The European Commission has given an ultimatum to social media giants and web companies: get rid of hate speech and violent content on their platforms or face legal action.
This decision comes after years of trying to work together with social media companies to curb the situation yielded few results.
Facebook, Twitter, Google, and Microsoft have all in the past pledged to deal with a method for curbing user-generated hate speech and violent content in a timely fashion but, according to the EU, they haven’t lived up to their promises.
Facebook earlier this year said they were hiring 3000 people to amp up content moderation on their platform but the EU doesn’t feel like this has brought any improvement in how fast they act.
EU Isn’t Satisfied With the Status quo
“The situation is not sustainable: in more than 28% of cases, it takes more than one week for online platforms to take down illegal content,” said commissioner for the digital economy and society, Mariya Gabriel.#EU warns #socialmedia companies to cut the #hatespeechClick To Tweet
The commission will be implementing new laws in the coming months to deal with social media companies if they fail to increase their efforts in dealing with the situation.
The commission wants the companies to invest more in the detection and timely removal of illegal content as well as prevent them from reappearing on their platforms.
In a press release last month, the commission said: “Given their increasingly important role in providing access to information, the Commission expects online platforms to take swift action over the coming months, in particular in the area of terrorism and illegal hate speech – which is already illegal under EU law, both online and offline.”
It’s not clear what punitive measures the European Commision will put in place to deal with companies who do not conform to the rules.
However, with the commission’s history of slapping hefty fines on companies who don’t play by its rules, we’re sure punishments will be extreme.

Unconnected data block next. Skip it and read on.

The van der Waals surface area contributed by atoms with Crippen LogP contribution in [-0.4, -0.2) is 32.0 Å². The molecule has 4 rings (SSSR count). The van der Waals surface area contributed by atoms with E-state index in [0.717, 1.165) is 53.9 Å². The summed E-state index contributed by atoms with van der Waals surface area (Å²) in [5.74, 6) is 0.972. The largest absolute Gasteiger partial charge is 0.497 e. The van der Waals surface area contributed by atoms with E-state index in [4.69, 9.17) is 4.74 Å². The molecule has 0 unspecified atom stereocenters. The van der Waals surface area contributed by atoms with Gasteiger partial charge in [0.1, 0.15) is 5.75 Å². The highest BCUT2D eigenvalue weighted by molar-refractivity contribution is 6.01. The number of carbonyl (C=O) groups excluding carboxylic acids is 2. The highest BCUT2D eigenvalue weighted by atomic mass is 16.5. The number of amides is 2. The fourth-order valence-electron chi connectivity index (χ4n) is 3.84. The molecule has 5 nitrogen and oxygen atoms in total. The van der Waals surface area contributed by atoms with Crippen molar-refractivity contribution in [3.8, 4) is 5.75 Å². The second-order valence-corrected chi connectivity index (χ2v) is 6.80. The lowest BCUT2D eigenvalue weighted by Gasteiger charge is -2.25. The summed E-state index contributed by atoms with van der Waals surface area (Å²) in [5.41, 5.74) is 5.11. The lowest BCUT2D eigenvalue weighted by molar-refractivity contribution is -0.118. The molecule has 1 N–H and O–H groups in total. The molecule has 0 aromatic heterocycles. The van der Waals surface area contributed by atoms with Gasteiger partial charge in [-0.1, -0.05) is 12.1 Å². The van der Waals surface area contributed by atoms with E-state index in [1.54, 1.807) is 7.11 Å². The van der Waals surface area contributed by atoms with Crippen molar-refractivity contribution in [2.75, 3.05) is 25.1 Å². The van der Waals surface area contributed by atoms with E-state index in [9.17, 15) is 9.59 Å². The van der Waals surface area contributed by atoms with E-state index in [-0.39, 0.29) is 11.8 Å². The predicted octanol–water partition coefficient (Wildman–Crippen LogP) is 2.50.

Common Tools Suggested by the European Commission
The press release we linked to above lists a few common tools the European Commission feels online platforms should adopt. They are:
- Detection and notification: Social media site controllers should make an effort to cooperated with “competent” government authorities. This would be achieved by selecting common “points of contact” to ensure immediate connections and rapid removal of flagged, illegal content. In order to speed up detection of illegal content, social media sites should work closely with “trusted flaggers”–these are highly-specialized figures with expert knowledge of what constitutes illegal content. As you might imagine, the EU also wants companies to make user-flagging readily available and automated detection protocols should also be more effective.
- Effective removal: Because timeliness is important in cases of incitement of terrorism or other specific timeframes where serious harm could be caused, the commission wants flagged content to be removed as fast as possible. The commission mentions they will do more research into specific timeframes regarding illegal content. The commission feels social media platforms should be transparent with users regarding policies, past transgressions and specific statistics regarding the number of instances where illegal content was found and removed. The commission also suggests that platforms be careful not to let this censorship go to far and create “over-removal”.
- Prevention of re-appearance: The commission suggests that social media platforms pay extra attention to repeat offenders and make sure tools are in place to disallow them from repeatedly posting illegal content. They again suggest that automated tools be developed for this expressed purpose in particular.
How do you feel about the EU’s warning? Is this necessary, or is it dangerous censorship?